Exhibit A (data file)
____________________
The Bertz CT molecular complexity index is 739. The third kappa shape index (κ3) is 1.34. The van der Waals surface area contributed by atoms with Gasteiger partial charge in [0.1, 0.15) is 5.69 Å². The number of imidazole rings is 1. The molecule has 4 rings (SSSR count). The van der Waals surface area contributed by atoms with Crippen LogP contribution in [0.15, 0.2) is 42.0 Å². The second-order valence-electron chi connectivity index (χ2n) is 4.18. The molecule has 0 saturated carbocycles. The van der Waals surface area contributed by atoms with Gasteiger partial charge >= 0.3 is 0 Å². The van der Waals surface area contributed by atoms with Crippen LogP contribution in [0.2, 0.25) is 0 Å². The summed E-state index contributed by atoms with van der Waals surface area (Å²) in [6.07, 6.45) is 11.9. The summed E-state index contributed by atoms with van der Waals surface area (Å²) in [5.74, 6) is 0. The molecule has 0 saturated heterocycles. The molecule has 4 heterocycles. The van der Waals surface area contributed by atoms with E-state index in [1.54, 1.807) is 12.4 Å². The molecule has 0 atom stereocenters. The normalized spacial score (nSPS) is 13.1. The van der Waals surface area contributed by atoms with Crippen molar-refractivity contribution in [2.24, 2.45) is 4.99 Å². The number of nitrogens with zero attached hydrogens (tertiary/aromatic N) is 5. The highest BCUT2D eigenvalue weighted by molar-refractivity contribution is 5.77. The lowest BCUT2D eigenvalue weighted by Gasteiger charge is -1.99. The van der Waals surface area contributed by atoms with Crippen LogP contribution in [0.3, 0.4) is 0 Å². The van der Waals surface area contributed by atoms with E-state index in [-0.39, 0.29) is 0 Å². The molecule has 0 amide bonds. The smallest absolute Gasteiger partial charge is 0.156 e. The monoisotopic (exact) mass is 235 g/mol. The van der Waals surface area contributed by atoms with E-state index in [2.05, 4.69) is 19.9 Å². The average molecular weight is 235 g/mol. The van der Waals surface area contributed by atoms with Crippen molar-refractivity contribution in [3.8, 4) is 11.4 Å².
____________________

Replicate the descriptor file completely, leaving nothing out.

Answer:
The Bertz CT molecular complexity index is 739. The third kappa shape index (κ3) is 1.34. The van der Waals surface area contributed by atoms with Gasteiger partial charge in [0.1, 0.15) is 5.69 Å². The number of imidazole rings is 1. The molecule has 4 rings (SSSR count). The van der Waals surface area contributed by atoms with Crippen LogP contribution in [0.15, 0.2) is 42.0 Å². The second-order valence-electron chi connectivity index (χ2n) is 4.18. The molecule has 0 saturated carbocycles. The van der Waals surface area contributed by atoms with Gasteiger partial charge >= 0.3 is 0 Å². The van der Waals surface area contributed by atoms with Crippen LogP contribution in [0.2, 0.25) is 0 Å². The summed E-state index contributed by atoms with van der Waals surface area (Å²) in [6.07, 6.45) is 11.9. The summed E-state index contributed by atoms with van der Waals surface area (Å²) in [5.74, 6) is 0. The molecule has 0 saturated heterocycles. The molecule has 4 heterocycles. The van der Waals surface area contributed by atoms with E-state index in [1.54, 1.807) is 12.4 Å². The molecule has 0 atom stereocenters. The normalized spacial score (nSPS) is 13.1. The van der Waals surface area contributed by atoms with Crippen molar-refractivity contribution in [2.24, 2.45) is 4.99 Å². The number of nitrogens with zero attached hydrogens (tertiary/aromatic N) is 5. The highest BCUT2D eigenvalue weighted by molar-refractivity contribution is 5.77. The lowest BCUT2D eigenvalue weighted by Gasteiger charge is -1.99. The van der Waals surface area contributed by atoms with Crippen LogP contribution in [0.3, 0.4) is 0 Å². The van der Waals surface area contributed by atoms with E-state index in [-0.39, 0.29) is 0 Å². The molecule has 0 amide bonds. The smallest absolute Gasteiger partial charge is 0.156 e. The monoisotopic (exact) mass is 235 g/mol. The van der Waals surface area contributed by atoms with E-state index in [2.05, 4.69) is 19.9 Å². The average molecular weight is 235 g/mol. The van der Waals surface area contributed by atoms with Crippen molar-refractivity contribution in [3.8, 4) is 11.4 Å².